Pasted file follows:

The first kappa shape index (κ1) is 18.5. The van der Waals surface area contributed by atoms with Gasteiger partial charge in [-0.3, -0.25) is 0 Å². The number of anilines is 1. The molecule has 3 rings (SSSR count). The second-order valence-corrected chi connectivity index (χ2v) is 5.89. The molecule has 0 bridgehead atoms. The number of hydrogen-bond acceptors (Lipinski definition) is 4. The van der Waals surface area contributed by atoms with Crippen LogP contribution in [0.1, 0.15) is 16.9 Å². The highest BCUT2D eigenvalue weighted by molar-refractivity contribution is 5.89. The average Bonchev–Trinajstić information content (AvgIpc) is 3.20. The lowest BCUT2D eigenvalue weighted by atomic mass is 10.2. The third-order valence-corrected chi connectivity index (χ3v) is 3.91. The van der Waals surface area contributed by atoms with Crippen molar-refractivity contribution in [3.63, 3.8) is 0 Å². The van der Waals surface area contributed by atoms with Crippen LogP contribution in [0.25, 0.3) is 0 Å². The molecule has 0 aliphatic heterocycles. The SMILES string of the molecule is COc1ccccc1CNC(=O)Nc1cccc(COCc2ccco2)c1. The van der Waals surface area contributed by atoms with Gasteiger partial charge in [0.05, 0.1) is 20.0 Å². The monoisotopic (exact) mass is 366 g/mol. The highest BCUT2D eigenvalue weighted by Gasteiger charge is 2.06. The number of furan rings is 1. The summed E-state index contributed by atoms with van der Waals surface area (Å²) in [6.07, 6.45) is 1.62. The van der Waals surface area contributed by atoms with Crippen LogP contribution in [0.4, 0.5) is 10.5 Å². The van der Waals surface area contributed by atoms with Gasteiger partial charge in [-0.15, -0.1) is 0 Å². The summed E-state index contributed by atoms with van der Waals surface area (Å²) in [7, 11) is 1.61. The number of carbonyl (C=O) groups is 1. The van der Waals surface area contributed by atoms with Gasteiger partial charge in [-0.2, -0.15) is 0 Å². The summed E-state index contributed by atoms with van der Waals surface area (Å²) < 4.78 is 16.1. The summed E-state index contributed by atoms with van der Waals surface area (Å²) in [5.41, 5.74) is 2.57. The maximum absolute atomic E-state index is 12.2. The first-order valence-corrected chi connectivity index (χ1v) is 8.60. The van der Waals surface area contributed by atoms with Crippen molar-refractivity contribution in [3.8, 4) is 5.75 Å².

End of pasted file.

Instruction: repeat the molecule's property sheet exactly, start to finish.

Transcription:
The first kappa shape index (κ1) is 18.5. The van der Waals surface area contributed by atoms with Gasteiger partial charge in [-0.3, -0.25) is 0 Å². The number of anilines is 1. The molecule has 3 rings (SSSR count). The second-order valence-corrected chi connectivity index (χ2v) is 5.89. The molecule has 0 bridgehead atoms. The number of hydrogen-bond acceptors (Lipinski definition) is 4. The van der Waals surface area contributed by atoms with Crippen LogP contribution in [0.1, 0.15) is 16.9 Å². The highest BCUT2D eigenvalue weighted by molar-refractivity contribution is 5.89. The average Bonchev–Trinajstić information content (AvgIpc) is 3.20. The lowest BCUT2D eigenvalue weighted by atomic mass is 10.2. The third-order valence-corrected chi connectivity index (χ3v) is 3.91. The van der Waals surface area contributed by atoms with Crippen molar-refractivity contribution in [3.63, 3.8) is 0 Å². The van der Waals surface area contributed by atoms with Crippen LogP contribution in [0.25, 0.3) is 0 Å². The molecule has 0 aliphatic heterocycles. The SMILES string of the molecule is COc1ccccc1CNC(=O)Nc1cccc(COCc2ccco2)c1. The van der Waals surface area contributed by atoms with Gasteiger partial charge in [0.05, 0.1) is 20.0 Å². The monoisotopic (exact) mass is 366 g/mol. The highest BCUT2D eigenvalue weighted by Gasteiger charge is 2.06. The number of furan rings is 1. The summed E-state index contributed by atoms with van der Waals surface area (Å²) in [6.07, 6.45) is 1.62. The van der Waals surface area contributed by atoms with Crippen LogP contribution in [0.4, 0.5) is 10.5 Å². The van der Waals surface area contributed by atoms with Gasteiger partial charge in [-0.15, -0.1) is 0 Å². The summed E-state index contributed by atoms with van der Waals surface area (Å²) in [7, 11) is 1.61. The number of carbonyl (C=O) groups is 1. The van der Waals surface area contributed by atoms with Gasteiger partial charge in [-0.2, -0.15) is 0 Å². The summed E-state index contributed by atoms with van der Waals surface area (Å²) < 4.78 is 16.1. The summed E-state index contributed by atoms with van der Waals surface area (Å²) in [5.41, 5.74) is 2.57. The maximum absolute atomic E-state index is 12.2. The first-order valence-corrected chi connectivity index (χ1v) is 8.60. The van der Waals surface area contributed by atoms with Crippen molar-refractivity contribution in [3.8, 4) is 5.75 Å².